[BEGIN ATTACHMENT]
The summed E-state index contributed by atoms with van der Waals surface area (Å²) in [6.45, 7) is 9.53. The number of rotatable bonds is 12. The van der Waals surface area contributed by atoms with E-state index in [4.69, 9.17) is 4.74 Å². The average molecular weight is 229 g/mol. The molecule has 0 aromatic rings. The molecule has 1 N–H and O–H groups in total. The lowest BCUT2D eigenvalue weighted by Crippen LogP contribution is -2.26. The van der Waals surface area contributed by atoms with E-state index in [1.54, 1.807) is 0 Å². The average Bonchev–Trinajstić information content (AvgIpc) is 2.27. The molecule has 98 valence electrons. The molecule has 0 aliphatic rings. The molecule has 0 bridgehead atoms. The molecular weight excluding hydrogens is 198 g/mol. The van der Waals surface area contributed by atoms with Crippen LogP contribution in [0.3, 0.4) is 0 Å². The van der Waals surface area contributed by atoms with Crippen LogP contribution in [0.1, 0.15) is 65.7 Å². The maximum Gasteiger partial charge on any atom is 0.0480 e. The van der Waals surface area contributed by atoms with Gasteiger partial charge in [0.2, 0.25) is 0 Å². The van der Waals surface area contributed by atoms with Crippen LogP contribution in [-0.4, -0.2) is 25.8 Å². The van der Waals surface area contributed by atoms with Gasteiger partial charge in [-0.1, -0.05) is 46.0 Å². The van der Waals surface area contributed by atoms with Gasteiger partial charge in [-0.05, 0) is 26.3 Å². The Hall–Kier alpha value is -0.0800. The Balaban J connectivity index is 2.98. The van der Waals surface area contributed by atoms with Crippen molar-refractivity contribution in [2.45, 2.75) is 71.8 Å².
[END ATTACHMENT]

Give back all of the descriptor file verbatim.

The summed E-state index contributed by atoms with van der Waals surface area (Å²) in [6.45, 7) is 9.53. The number of rotatable bonds is 12. The van der Waals surface area contributed by atoms with E-state index in [4.69, 9.17) is 4.74 Å². The average molecular weight is 229 g/mol. The molecule has 0 aromatic rings. The molecule has 1 N–H and O–H groups in total. The lowest BCUT2D eigenvalue weighted by Crippen LogP contribution is -2.26. The van der Waals surface area contributed by atoms with E-state index in [1.54, 1.807) is 0 Å². The average Bonchev–Trinajstić information content (AvgIpc) is 2.27. The molecule has 98 valence electrons. The molecule has 0 aliphatic rings. The molecule has 0 bridgehead atoms. The molecular weight excluding hydrogens is 198 g/mol. The van der Waals surface area contributed by atoms with Crippen LogP contribution in [0.3, 0.4) is 0 Å². The van der Waals surface area contributed by atoms with Crippen LogP contribution in [0.1, 0.15) is 65.7 Å². The maximum Gasteiger partial charge on any atom is 0.0480 e. The van der Waals surface area contributed by atoms with Gasteiger partial charge in [0.2, 0.25) is 0 Å². The van der Waals surface area contributed by atoms with Crippen LogP contribution in [-0.4, -0.2) is 25.8 Å². The van der Waals surface area contributed by atoms with Gasteiger partial charge in [-0.1, -0.05) is 46.0 Å². The van der Waals surface area contributed by atoms with Gasteiger partial charge in [-0.05, 0) is 26.3 Å². The Hall–Kier alpha value is -0.0800. The Balaban J connectivity index is 2.98. The van der Waals surface area contributed by atoms with Crippen molar-refractivity contribution in [2.45, 2.75) is 71.8 Å².